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Archive for May, 2008

This is a fantastic dish, compliments of the Pax Christi church cookbook. (Thanks, Auntie Mary Ann!)

The pan-sauteed chicken is topped with a zesty fresh tomato sauce made with fresh basil and capers. Mashed potatoes and a spinach salad were excellent accompaniments.

4 boneless, skinless chicken breast halves

2 tablespoons flour

1/2 teaspoon salt

1/2 teaspoon pepper

1 teaspoon red pepper flakes (optional)

1 tablespoon olive oil

2 large garlic cloves, chopped

1/2 cup dry white wine

6 Roma or plum tomatoes, coarsely chopped

3/4 cup chicken broth

2 tablespoons capers

6 large basil leaves cut in thin strips

(1) Trim chicken. Using a meat mallet, lightly pound chicken between sheets of wax paper to 1/2 inch thickness. 

(2) Mix flour, salt, and pepper in a bowl. Coat chicken. 

(3) Heat oil in skillet over medium-high heat. Add chicken and cook through until golden brown, about 4 to 5 minutes per side. Transfer chicken to a platter and keep warm.

(4) Add garlic and wine to skillet and stir up any brown bits in the bottom of the pan. Cook for about 3 minutes. Add tomatoes and chicken broth, bring to a boil, and reduce the liquid by about half. This should take about 5 minutes. Stir in capers and basil and heat through, another minute.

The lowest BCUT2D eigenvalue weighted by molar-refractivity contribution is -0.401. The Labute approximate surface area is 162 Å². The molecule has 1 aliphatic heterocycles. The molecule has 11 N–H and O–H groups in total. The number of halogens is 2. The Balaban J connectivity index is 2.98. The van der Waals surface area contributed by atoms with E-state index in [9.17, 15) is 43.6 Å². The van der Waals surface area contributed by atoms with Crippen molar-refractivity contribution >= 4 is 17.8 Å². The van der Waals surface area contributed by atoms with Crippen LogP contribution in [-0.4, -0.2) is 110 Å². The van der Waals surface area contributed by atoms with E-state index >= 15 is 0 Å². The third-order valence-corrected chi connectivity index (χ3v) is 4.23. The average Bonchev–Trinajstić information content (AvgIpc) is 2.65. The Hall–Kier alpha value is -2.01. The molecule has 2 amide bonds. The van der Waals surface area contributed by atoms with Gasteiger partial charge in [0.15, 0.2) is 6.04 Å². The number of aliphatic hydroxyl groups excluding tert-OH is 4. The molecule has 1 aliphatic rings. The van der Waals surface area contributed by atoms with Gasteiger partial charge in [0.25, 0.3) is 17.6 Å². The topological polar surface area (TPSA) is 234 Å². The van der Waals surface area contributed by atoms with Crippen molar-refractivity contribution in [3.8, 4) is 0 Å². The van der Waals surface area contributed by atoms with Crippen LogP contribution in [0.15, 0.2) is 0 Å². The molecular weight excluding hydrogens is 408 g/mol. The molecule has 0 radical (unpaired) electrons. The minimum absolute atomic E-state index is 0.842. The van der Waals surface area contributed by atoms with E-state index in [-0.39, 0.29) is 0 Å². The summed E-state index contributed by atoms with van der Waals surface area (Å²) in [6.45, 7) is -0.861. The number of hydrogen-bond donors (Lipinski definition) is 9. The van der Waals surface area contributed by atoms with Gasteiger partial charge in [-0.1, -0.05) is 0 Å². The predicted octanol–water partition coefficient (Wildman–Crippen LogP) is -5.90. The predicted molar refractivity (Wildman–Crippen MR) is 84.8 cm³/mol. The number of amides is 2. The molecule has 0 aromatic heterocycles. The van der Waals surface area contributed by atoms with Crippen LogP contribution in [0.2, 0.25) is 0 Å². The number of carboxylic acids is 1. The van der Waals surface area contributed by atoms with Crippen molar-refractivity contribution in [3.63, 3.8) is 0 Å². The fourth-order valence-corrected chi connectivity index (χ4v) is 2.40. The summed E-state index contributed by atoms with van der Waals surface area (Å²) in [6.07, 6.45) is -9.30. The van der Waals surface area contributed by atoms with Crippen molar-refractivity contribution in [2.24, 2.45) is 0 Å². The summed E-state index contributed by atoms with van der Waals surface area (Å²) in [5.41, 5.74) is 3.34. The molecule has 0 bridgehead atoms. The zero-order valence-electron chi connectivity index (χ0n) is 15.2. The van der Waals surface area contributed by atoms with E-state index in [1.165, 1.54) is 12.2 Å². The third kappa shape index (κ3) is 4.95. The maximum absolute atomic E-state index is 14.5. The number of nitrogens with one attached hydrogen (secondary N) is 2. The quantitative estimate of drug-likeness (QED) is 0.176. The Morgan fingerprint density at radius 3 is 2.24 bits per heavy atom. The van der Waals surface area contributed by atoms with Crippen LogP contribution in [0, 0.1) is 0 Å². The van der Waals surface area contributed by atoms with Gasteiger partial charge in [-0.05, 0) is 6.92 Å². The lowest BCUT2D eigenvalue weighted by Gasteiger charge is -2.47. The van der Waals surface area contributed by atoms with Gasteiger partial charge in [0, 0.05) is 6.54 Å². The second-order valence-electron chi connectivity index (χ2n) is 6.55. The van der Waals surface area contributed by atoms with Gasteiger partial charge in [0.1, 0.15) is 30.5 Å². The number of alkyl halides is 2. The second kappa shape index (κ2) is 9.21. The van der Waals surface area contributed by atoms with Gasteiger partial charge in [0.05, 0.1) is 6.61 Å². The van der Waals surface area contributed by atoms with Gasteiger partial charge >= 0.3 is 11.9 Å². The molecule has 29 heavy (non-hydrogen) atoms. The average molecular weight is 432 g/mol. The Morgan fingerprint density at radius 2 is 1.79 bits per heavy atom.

(5) Pour sauce over the chicken and serve. 

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I’ve always shied away from attempting pizza at home, mainly because of the dough. Any time I’ve worked with the yeasty stuff, I end up screwing it up. And as you can tell from the photo, I didn’t exactly have much luck rolling my dough into a perfect circular pie. However, this pie turned out to be supreme.

I picked up a pound of fresh pizza dough from Whole Paycheck (er, Whole Foods) and was pleasantly surprised that it only cost $2.99. Their dough is very tasty and much more so than the $.99 stuff I tried once from Trader Joe’s. I also lucked out on my pick of jarred pizza sauce: “Enricos: since 1938, All-Natural Pizza Sauce” for $2.49, also found at Whole Paycheck. I had thought about making my own sauce from scratch, but figured the taste trade-off wouldn’t be that great, especially on a busy weeknight.

My overall inspiration for the pizza came from Everyday Food and a recipe for hamburger and grape-tomato pizza. It substitutes provolone cheese for mozarella, which afforded a more richer flavor to the pizza. I also liked the combination of halved grape tomatoes and ground beef, to which I added some sliced white mushrooms.